We flush valuable nutrients down the toilet. Wasted wants to save them
Chances are you used a toilet at some point today, and you didn't think much of it.
But if you used a port-a-potty, you probably did think about it. Maybe a lot. And it probably wasn't pleasant.
"No one likes the port-a-potty," said Brophy Tyree, co-founder and CEO of Wasted. "It's embedded into a really antiquated operations and servicing industry and so there's a chance to make all of that better."
But Tyree, along with co-founders Thor Retzlaff and Taylor Zehren, wants to do more than just redesign the smelly plastic boxes. The company's first order of business is to turn the waste from port-a-potties into fertilizers for farmers.
"Farmers have been applying manure and other forms of animal waste to farms for millennia," Tyree said. "When you talk to a farmer, they completely understand the value proposition right away. You don't need to educate them on the fact that what's coming through our body is valuable and has nutrients, because that's just the water that they swim in."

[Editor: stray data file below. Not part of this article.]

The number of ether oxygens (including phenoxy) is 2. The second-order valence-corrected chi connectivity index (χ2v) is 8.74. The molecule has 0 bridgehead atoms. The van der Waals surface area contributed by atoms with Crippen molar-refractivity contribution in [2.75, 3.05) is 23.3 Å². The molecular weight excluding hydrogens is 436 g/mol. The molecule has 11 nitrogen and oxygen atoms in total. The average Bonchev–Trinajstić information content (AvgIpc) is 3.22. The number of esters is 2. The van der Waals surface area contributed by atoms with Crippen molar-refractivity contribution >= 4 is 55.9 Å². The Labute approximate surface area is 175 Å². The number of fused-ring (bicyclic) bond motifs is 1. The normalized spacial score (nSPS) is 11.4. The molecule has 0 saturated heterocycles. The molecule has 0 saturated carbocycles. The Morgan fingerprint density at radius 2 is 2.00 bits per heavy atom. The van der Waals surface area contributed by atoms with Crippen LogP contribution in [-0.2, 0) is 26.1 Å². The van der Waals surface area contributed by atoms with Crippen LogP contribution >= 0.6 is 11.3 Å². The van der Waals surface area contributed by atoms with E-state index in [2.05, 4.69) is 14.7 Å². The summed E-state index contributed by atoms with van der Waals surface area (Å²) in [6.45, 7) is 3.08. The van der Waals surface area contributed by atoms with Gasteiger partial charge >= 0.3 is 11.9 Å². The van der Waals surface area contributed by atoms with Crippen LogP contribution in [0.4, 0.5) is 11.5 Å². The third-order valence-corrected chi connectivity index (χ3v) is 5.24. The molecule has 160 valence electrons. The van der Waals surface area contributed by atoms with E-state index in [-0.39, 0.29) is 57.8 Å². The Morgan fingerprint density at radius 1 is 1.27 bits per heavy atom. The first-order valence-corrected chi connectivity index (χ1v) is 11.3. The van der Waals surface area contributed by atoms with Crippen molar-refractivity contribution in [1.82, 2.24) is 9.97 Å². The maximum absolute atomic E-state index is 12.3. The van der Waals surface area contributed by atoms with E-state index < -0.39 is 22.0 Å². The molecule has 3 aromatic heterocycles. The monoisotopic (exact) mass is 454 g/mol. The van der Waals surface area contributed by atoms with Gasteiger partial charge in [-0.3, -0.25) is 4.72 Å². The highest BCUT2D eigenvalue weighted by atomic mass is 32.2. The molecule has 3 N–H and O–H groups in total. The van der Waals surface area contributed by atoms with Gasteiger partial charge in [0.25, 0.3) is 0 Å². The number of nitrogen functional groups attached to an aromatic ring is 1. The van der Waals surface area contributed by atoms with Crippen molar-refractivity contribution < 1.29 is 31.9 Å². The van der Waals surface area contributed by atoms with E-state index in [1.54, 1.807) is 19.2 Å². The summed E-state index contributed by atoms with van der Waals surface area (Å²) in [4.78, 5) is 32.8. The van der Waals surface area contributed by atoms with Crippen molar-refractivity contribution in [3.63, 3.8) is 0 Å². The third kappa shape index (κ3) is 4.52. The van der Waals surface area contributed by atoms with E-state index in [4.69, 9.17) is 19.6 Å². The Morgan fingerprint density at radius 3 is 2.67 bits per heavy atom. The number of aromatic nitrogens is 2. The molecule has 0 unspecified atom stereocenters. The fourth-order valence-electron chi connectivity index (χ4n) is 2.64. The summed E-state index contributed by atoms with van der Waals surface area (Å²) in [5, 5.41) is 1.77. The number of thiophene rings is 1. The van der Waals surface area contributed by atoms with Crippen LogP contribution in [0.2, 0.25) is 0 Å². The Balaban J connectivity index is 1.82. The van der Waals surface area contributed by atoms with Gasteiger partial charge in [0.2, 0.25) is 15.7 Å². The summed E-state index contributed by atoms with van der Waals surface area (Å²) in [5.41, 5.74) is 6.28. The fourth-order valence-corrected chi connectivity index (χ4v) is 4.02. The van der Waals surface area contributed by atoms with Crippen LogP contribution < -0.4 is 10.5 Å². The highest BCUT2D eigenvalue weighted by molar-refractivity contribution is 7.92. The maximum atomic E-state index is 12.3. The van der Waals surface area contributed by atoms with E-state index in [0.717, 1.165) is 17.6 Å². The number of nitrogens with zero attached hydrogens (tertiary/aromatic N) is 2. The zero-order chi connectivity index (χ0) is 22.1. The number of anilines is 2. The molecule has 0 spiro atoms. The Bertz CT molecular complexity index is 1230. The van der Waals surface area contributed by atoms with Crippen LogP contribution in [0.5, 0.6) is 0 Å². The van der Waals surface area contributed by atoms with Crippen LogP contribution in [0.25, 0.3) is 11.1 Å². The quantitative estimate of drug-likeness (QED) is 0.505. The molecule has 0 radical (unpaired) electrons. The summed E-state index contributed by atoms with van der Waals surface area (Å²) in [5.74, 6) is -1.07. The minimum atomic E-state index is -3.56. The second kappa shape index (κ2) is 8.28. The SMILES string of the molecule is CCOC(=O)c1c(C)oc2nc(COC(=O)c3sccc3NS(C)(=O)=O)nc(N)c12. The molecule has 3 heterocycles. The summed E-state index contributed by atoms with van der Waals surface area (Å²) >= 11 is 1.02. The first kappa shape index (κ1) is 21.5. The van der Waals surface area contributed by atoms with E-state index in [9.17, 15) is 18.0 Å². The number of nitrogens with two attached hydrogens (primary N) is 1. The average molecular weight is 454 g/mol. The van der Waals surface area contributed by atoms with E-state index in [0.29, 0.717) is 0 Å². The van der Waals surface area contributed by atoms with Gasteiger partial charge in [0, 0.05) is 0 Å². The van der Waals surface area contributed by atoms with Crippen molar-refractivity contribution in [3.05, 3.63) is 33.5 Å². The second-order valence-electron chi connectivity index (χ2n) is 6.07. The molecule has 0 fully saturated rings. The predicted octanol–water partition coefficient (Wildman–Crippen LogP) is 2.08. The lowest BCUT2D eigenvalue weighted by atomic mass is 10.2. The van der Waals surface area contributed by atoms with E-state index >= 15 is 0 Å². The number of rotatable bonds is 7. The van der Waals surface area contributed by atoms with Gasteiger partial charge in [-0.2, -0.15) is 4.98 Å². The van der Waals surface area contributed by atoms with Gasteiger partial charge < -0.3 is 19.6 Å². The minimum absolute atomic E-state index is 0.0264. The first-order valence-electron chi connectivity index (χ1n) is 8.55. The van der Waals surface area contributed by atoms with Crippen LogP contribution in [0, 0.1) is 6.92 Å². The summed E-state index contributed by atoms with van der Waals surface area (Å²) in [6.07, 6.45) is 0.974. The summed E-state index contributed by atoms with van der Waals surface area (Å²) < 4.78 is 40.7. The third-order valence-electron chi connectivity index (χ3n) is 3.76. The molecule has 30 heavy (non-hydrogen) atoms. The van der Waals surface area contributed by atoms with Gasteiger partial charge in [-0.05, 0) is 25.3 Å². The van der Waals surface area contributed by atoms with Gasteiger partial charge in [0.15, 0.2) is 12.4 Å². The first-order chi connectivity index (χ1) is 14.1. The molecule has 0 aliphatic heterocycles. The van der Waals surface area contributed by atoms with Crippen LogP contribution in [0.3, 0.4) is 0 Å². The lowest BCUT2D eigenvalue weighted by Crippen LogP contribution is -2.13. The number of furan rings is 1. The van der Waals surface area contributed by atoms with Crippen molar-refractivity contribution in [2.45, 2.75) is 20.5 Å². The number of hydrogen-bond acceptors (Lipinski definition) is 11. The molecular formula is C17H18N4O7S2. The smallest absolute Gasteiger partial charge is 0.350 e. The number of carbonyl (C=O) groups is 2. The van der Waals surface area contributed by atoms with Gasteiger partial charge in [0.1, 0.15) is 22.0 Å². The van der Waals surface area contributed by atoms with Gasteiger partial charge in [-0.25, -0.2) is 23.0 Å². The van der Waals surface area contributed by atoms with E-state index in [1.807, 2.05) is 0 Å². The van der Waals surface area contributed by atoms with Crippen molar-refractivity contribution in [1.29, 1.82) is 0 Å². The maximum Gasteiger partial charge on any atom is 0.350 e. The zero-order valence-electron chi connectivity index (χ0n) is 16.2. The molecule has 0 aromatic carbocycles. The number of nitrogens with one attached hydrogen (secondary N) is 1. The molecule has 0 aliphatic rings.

Human waste contains plenty of nutrients, but urine appears to be the real gold mine. Urine contains a lot of nitrogen, phosphorus and potassium, and wastewater in cities contains enough of the nutrients to offset around 13% of global fertilizer demand, according to one study.
Today, human waste is used as a fertilizer in some places. King County in Washington sells a biosolids soil amendment to farmers and foresters, for instance, and Milwaukee sells Milorganite to farmers and homeowners. They're excellent examples of the reuse of human waste, but those products emerge at the end of a traditional sewage treatment process, which is energy intensive and vulnerable to severe storms and flooding.
Wasted wants to eventually serve as a backup for traditional sewage systems or even a replacement, particularly in regions where sanitation systems are underdeveloped. But it's starting with port-a-potties for a few reasons.